Friday, June 5, 2009

The Evil God Challenge

My paper The Evil God Challenge - the long, academic version of The God of Eth, has been accepted by Religious Studies.

As it has now been accepted for publication, I am also posting it for anyone to look at. The copyright now belongs to CUP.

Go here.

Be warned - it is 10K words!


Kyle P. said...

This was pointed out by Jackie while we were discussing the beginning of the paper: Your character-destroying answer does not actually destroy character. For something like that, you need it to be more along the lines of you are born with some natural, good tendencies, and over the course of life are corrupted to do evil. At the very least, I agree and I think your version is a bit weaker. We'll comment more as we go through it.

Luke said...


Every now and then, I translate a journal article into plain talk for my readers. Last time, I did Buckareff and Plug's article on escapism. This time, I've selected The Evil God Challenge.

Lucky for me, you tend to write in plain talk by default, so not much translation is required. :)

Jackie said...

Since the paper is so long, I'm just going to comment on things as I come to them.

"Perhaps the logical problem of evil does not pose such a great challenge to theism. To deal with it, it would suffice to show that an all-powerful, all-knowing and maximally good God might allow some evil for the sake of some greater good."

I know at least one philosopher who finds rationalization extremely contentious. For instance, before God created suffering, the universe was already maximally good because of God's presence. Creating people who could suffer might not have decreased the good (infinite thanks to God) but it certainly increased suffering. That's inconstant with the all good God. I understand not wanting to address both issues in this paper, but I don't think you should dismiss the logical argument out of hand.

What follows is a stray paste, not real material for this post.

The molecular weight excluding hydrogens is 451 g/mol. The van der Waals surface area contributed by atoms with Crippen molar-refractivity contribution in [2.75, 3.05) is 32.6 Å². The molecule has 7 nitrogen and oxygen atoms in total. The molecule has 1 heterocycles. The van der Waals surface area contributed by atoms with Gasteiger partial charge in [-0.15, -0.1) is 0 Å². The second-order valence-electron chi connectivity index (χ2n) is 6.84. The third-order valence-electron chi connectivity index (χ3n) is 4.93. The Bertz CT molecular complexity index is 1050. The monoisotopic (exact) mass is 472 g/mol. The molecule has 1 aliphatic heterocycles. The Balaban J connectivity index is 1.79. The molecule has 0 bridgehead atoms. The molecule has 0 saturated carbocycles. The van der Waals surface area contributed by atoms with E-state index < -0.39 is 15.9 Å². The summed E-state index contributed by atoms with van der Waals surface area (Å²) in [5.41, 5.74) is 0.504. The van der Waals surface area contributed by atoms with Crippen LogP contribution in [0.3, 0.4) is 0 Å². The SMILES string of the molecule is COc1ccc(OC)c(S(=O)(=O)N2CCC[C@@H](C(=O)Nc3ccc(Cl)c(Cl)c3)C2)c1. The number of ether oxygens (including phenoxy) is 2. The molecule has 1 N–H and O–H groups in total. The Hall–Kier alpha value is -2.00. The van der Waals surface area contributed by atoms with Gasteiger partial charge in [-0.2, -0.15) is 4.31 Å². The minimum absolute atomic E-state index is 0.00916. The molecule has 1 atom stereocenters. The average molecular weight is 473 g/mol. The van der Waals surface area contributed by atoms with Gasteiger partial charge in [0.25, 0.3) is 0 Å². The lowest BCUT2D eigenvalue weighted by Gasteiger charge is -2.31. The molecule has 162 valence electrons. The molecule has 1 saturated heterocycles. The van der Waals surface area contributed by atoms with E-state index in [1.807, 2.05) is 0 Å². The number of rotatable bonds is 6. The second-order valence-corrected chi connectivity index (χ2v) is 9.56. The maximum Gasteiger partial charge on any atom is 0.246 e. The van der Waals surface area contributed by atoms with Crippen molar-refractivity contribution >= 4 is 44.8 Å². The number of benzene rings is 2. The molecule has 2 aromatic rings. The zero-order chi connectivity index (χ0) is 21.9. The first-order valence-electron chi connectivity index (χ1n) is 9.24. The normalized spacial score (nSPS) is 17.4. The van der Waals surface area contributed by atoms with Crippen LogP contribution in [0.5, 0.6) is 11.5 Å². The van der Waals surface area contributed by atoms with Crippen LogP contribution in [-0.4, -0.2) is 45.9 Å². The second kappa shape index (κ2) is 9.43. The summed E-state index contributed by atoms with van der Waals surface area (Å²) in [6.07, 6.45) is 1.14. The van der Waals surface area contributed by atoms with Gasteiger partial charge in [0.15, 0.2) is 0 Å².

Jackie said...

Since this is an academic paper, I'm going to point out typos in case the paper is going to be reprinted at some point.

"Still, there remains an acknowledgement by many serious-minded theists that it is certainly isn’t easy to explain quite why omnipotent, omniscient and supremely benevolent being, would unleash so much horror on the sentient inhabitants of this planet over hundreds of millions of years. "

Jackie said...


"Surely, if a supremely evil being is going to introduce sentient beings into his creation, it will to torture them and have them do evil."

Jackie said...


"We suppose there is little of any substance to place on the left had side of the scale, and that, when the boulder that is the problem of good is added"

I think you meant "if," there, but it could be a difference between GB and USA English.

Jackie said...

On "A first moral argument":

I would argue that Evil God gave us morality so that we might feel guilt. If we didn't feel that something was wrong, we wouldn't feel guilty for doing it, even if we knew in a sense that it was supposed to be wrong.

On "A second moral argument":

If good is good because God says it is, then you have no way of defining God is good by definition. "Good" simply means "in accordance with God." But that has no baring on whether God delights in human suffering.

Musa Kocaman said...

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